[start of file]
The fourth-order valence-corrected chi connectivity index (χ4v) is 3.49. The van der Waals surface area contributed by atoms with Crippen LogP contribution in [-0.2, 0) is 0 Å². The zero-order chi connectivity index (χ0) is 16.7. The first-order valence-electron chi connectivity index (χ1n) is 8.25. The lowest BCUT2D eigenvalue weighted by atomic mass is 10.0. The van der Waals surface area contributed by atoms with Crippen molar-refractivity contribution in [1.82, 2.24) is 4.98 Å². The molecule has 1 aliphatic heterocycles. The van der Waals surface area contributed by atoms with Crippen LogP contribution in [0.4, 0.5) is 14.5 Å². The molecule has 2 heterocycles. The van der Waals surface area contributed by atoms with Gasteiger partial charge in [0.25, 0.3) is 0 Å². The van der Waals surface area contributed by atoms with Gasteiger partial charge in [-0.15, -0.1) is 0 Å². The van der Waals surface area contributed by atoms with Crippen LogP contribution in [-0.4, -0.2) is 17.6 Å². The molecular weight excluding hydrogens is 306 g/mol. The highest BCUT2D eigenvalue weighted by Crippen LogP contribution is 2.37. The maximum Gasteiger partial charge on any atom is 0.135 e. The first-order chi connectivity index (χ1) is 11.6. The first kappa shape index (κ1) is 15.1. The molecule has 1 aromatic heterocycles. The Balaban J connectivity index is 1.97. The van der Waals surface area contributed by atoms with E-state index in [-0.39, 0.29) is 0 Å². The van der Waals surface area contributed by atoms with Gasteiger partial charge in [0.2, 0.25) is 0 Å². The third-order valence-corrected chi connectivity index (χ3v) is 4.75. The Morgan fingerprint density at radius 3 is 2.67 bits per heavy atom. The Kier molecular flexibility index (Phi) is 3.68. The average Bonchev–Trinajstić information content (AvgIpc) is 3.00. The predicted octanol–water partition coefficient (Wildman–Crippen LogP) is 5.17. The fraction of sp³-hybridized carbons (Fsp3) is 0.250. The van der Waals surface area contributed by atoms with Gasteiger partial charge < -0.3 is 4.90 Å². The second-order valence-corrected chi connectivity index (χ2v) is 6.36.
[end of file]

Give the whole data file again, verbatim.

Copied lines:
The fourth-order valence-corrected chi connectivity index (χ4v) is 3.49. The van der Waals surface area contributed by atoms with Crippen LogP contribution in [-0.2, 0) is 0 Å². The zero-order chi connectivity index (χ0) is 16.7. The first-order valence-electron chi connectivity index (χ1n) is 8.25. The lowest BCUT2D eigenvalue weighted by atomic mass is 10.0. The van der Waals surface area contributed by atoms with Crippen molar-refractivity contribution in [1.82, 2.24) is 4.98 Å². The molecule has 1 aliphatic heterocycles. The van der Waals surface area contributed by atoms with Crippen LogP contribution in [0.4, 0.5) is 14.5 Å². The molecule has 2 heterocycles. The van der Waals surface area contributed by atoms with Gasteiger partial charge in [0.25, 0.3) is 0 Å². The van der Waals surface area contributed by atoms with Gasteiger partial charge in [-0.15, -0.1) is 0 Å². The van der Waals surface area contributed by atoms with Crippen LogP contribution in [-0.4, -0.2) is 17.6 Å². The molecular weight excluding hydrogens is 306 g/mol. The highest BCUT2D eigenvalue weighted by Crippen LogP contribution is 2.37. The maximum Gasteiger partial charge on any atom is 0.135 e. The first-order chi connectivity index (χ1) is 11.6. The first kappa shape index (κ1) is 15.1. The molecule has 1 aromatic heterocycles. The Balaban J connectivity index is 1.97. The van der Waals surface area contributed by atoms with E-state index in [-0.39, 0.29) is 0 Å². The van der Waals surface area contributed by atoms with Gasteiger partial charge in [0.2, 0.25) is 0 Å². The third-order valence-corrected chi connectivity index (χ3v) is 4.75. The Morgan fingerprint density at radius 3 is 2.67 bits per heavy atom. The Kier molecular flexibility index (Phi) is 3.68. The average Bonchev–Trinajstić information content (AvgIpc) is 3.00. The predicted octanol–water partition coefficient (Wildman–Crippen LogP) is 5.17. The fraction of sp³-hybridized carbons (Fsp3) is 0.250. The van der Waals surface area contributed by atoms with Gasteiger partial charge < -0.3 is 4.90 Å². The second-order valence-corrected chi connectivity index (χ2v) is 6.36.